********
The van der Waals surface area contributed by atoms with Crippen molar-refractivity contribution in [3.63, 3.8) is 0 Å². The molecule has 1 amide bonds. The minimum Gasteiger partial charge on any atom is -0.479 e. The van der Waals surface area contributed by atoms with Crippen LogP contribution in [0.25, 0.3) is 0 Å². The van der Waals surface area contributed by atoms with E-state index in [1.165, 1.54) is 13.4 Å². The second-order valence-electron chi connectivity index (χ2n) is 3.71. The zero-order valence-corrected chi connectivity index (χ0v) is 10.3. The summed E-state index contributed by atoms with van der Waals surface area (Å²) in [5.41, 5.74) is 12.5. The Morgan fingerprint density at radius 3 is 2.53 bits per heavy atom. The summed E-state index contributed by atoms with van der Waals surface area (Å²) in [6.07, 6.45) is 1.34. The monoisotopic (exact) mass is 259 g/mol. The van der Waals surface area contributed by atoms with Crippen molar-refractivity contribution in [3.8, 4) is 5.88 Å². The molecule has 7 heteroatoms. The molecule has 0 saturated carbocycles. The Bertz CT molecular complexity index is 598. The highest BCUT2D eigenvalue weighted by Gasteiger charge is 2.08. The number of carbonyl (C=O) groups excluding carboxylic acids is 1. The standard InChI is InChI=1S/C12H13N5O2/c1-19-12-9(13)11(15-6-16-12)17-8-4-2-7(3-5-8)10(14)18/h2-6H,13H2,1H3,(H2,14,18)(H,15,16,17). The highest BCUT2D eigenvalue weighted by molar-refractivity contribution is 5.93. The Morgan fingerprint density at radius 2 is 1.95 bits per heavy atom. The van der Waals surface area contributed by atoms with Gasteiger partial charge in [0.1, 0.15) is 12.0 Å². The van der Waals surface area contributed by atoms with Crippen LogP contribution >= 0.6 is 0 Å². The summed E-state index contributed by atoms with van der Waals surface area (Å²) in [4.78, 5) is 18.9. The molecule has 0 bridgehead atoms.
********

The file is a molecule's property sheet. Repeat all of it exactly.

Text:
The van der Waals surface area contributed by atoms with Crippen molar-refractivity contribution in [3.63, 3.8) is 0 Å². The molecule has 1 amide bonds. The minimum Gasteiger partial charge on any atom is -0.479 e. The van der Waals surface area contributed by atoms with Crippen LogP contribution in [0.25, 0.3) is 0 Å². The van der Waals surface area contributed by atoms with E-state index in [1.165, 1.54) is 13.4 Å². The second-order valence-electron chi connectivity index (χ2n) is 3.71. The zero-order valence-corrected chi connectivity index (χ0v) is 10.3. The summed E-state index contributed by atoms with van der Waals surface area (Å²) in [5.41, 5.74) is 12.5. The Morgan fingerprint density at radius 3 is 2.53 bits per heavy atom. The summed E-state index contributed by atoms with van der Waals surface area (Å²) in [6.07, 6.45) is 1.34. The monoisotopic (exact) mass is 259 g/mol. The van der Waals surface area contributed by atoms with Crippen molar-refractivity contribution in [3.8, 4) is 5.88 Å². The molecule has 7 heteroatoms. The molecule has 0 saturated carbocycles. The Bertz CT molecular complexity index is 598. The highest BCUT2D eigenvalue weighted by Gasteiger charge is 2.08. The number of carbonyl (C=O) groups excluding carboxylic acids is 1. The standard InChI is InChI=1S/C12H13N5O2/c1-19-12-9(13)11(15-6-16-12)17-8-4-2-7(3-5-8)10(14)18/h2-6H,13H2,1H3,(H2,14,18)(H,15,16,17). The highest BCUT2D eigenvalue weighted by molar-refractivity contribution is 5.93. The Morgan fingerprint density at radius 2 is 1.95 bits per heavy atom. The van der Waals surface area contributed by atoms with Gasteiger partial charge in [0.1, 0.15) is 12.0 Å². The van der Waals surface area contributed by atoms with Crippen LogP contribution >= 0.6 is 0 Å². The summed E-state index contributed by atoms with van der Waals surface area (Å²) in [4.78, 5) is 18.9. The molecule has 0 bridgehead atoms.